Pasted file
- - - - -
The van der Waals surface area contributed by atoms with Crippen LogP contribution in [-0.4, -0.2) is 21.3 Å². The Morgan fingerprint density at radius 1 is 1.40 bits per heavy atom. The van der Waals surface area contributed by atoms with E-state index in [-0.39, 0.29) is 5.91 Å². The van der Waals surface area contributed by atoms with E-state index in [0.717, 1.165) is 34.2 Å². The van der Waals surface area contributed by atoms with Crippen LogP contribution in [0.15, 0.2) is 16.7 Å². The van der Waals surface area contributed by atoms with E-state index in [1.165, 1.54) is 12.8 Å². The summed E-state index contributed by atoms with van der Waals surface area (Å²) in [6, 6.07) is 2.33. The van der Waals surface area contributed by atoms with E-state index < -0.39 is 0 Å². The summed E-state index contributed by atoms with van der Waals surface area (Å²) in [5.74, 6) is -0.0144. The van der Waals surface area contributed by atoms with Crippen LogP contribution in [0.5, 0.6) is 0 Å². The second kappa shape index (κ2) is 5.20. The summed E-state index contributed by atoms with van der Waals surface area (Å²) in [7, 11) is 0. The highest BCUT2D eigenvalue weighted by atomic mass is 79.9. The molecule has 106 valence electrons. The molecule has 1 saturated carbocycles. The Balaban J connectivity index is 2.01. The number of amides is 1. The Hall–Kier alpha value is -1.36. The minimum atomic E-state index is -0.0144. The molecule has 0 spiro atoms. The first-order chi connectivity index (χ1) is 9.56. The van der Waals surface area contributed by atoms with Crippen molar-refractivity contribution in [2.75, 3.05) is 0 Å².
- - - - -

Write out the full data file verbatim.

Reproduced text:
The van der Waals surface area contributed by atoms with Crippen LogP contribution in [-0.4, -0.2) is 21.3 Å². The Morgan fingerprint density at radius 1 is 1.40 bits per heavy atom. The van der Waals surface area contributed by atoms with E-state index in [-0.39, 0.29) is 5.91 Å². The van der Waals surface area contributed by atoms with E-state index in [0.717, 1.165) is 34.2 Å². The van der Waals surface area contributed by atoms with Crippen LogP contribution in [0.15, 0.2) is 16.7 Å². The van der Waals surface area contributed by atoms with E-state index in [1.165, 1.54) is 12.8 Å². The summed E-state index contributed by atoms with van der Waals surface area (Å²) in [6, 6.07) is 2.33. The van der Waals surface area contributed by atoms with E-state index < -0.39 is 0 Å². The summed E-state index contributed by atoms with van der Waals surface area (Å²) in [5.74, 6) is -0.0144. The van der Waals surface area contributed by atoms with Crippen LogP contribution in [0.5, 0.6) is 0 Å². The second kappa shape index (κ2) is 5.20. The summed E-state index contributed by atoms with van der Waals surface area (Å²) in [7, 11) is 0. The highest BCUT2D eigenvalue weighted by atomic mass is 79.9. The molecule has 106 valence electrons. The molecule has 1 saturated carbocycles. The Balaban J connectivity index is 2.01. The number of amides is 1. The Hall–Kier alpha value is -1.36. The minimum atomic E-state index is -0.0144. The molecule has 0 spiro atoms. The first-order chi connectivity index (χ1) is 9.56. The van der Waals surface area contributed by atoms with Crippen molar-refractivity contribution in [2.75, 3.05) is 0 Å².